Guide to Hiring Contract Employees to Meet Seasonal Demand (Part 1)


Many architecture, engineering, and construction (AEC) businesses experience seasonal fluctuations. It is not uncommon for demand to rise throughout the spring and summer months, and companies often need to supplement their workforce to ensure they can handle the additional business. However, bringing on permanent workers is less than ideal, especially if demand is almost guaranteed to slow after the peak season, resulting in layoffs.

Hiring Contract Employees to Meet Seasonal Demand

When it comes to meeting seasonal demand, hiring contract employees is often a smarter choice. You gain the flexibility to increase or decrease your workforce as needed without the expense and obligations associated with hiring, maintaining, and laying off permanent staff members. To help you navigate the contract employee hiring process, here are some guidelines to follow.

Analyze Trends to Form a Plan

While each season is unique, reviewing your past peak seasons to identify trends and patterns can help you anticipate demand for the coming peak season. You can examine the workloads from prior years and employment numbers to see if you had a properly sized workforce based on what you experienced during that time. Additionally, you can examine whether any customers had to be turned away due to insufficient manning.

However, you also want to compare your current workload to previous slower seasons from the past few years. This lets you determine if demand has been greater during the leaner parts of the year or if it remained steady by comparison. That way you’ll have a better picture of whether this peak season will resemble previous ones or not.

By analyzing these trends, you can create a basic plan for supplementing your workforce with contract employees, including how many workers you will likely need and in what specialty areas. Further, you can predict when you need to bring them on board to ensure they are available when the increased workload comes into play.

Create Solid Job Descriptions

Before you begin looking for candidates, you need to determine precisely which skills and experiences are required for each role. Do not automatically assume that last year’s job descriptions are sufficient, particularly if you have experienced changes in your core team or have embraced new systems or technologies. Each year is slightly different, so it is wise to review the information for accuracy and make any required adjustments.

When you craft the job descriptions, drill down to decide which skills or experiences are genuinely essential and which would qualify as “preferred.” A laundry list of mandatory qualifications means you may miss out on some amazing talent, as many professionals will forgo applying if they do not have everything on the list. However, by paring the “must haves” down to only those that are requirements to be successful in the role, you can access a larger talent pool.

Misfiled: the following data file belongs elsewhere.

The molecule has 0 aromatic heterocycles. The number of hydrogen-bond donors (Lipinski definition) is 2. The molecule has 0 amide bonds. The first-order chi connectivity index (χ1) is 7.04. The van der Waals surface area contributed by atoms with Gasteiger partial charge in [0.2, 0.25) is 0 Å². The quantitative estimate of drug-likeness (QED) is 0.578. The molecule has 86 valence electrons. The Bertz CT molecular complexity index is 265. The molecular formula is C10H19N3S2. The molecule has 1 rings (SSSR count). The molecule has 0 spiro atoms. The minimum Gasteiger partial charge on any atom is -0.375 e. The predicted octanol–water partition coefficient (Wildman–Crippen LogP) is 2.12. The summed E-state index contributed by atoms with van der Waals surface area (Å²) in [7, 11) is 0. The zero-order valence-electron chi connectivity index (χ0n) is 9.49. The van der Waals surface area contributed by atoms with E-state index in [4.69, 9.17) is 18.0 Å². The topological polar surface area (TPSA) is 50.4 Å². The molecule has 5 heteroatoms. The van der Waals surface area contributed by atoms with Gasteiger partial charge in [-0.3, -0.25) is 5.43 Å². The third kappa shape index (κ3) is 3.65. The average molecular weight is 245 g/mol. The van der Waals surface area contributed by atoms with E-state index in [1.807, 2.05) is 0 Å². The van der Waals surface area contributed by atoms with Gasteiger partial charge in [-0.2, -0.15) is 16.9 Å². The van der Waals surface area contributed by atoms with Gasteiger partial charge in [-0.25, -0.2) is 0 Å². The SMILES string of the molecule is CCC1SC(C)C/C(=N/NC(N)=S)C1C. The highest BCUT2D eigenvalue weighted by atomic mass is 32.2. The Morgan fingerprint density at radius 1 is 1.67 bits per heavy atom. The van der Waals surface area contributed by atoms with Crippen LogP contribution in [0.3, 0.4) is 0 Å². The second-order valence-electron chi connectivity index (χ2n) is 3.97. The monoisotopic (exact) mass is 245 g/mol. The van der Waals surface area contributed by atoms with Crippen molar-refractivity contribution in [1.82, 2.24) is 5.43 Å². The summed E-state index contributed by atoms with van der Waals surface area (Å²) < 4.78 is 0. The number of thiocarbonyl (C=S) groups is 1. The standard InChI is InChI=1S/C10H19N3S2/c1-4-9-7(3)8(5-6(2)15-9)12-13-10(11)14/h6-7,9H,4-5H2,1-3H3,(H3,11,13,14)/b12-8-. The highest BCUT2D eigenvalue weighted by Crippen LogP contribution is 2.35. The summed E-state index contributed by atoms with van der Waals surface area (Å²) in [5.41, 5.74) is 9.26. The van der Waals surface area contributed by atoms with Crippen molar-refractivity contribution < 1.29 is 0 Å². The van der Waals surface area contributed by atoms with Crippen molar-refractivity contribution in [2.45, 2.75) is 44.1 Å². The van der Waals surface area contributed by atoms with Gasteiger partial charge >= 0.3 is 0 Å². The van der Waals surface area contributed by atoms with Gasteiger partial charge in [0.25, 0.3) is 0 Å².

Ultimately, the job descriptions are the foundation upon which you will build compelling vacancy announcements and recruit top talent. Without them, you may find yourself targeting workers with the wrong skills, and that can be harmful to the hiring process.

Partner with the Right Company

When it comes to finding the right architect, engineer or construction professional, not all companies are equal. There are plenty of firms that find and place people, but all too often, that’s all they’re doing: staffing. Filling an empty chair doesn’t solve the problem if that individual isn’t a good fit for the role.

Ensure your success by partnering with a company that will take a personal approach to your company’s needs. RealStreet specializes in matching qualified professionals to open opportunities throughout the AEC industry. We have proven processes in place to source, recruit and retain the top talent your company needs to achieve success.

Could Contract Employees Help Your Company Handle High Seasonal Demand?

If you are interested in learning more, make sure to read Part 2 of the guide next month and contact us today to hear more about about how our services can make hiring contract employees this season a breeze.

A career in construction administration and management can be (and for me has been) one of constant transition. It’s rather common that employment with a given company starts and finishes with each successive project; you’re a new hire as it’s just getting “out of the ground,” then finished and looking for a new project (and Read More…

Greg Wangler, Pentagon Construction Management Division

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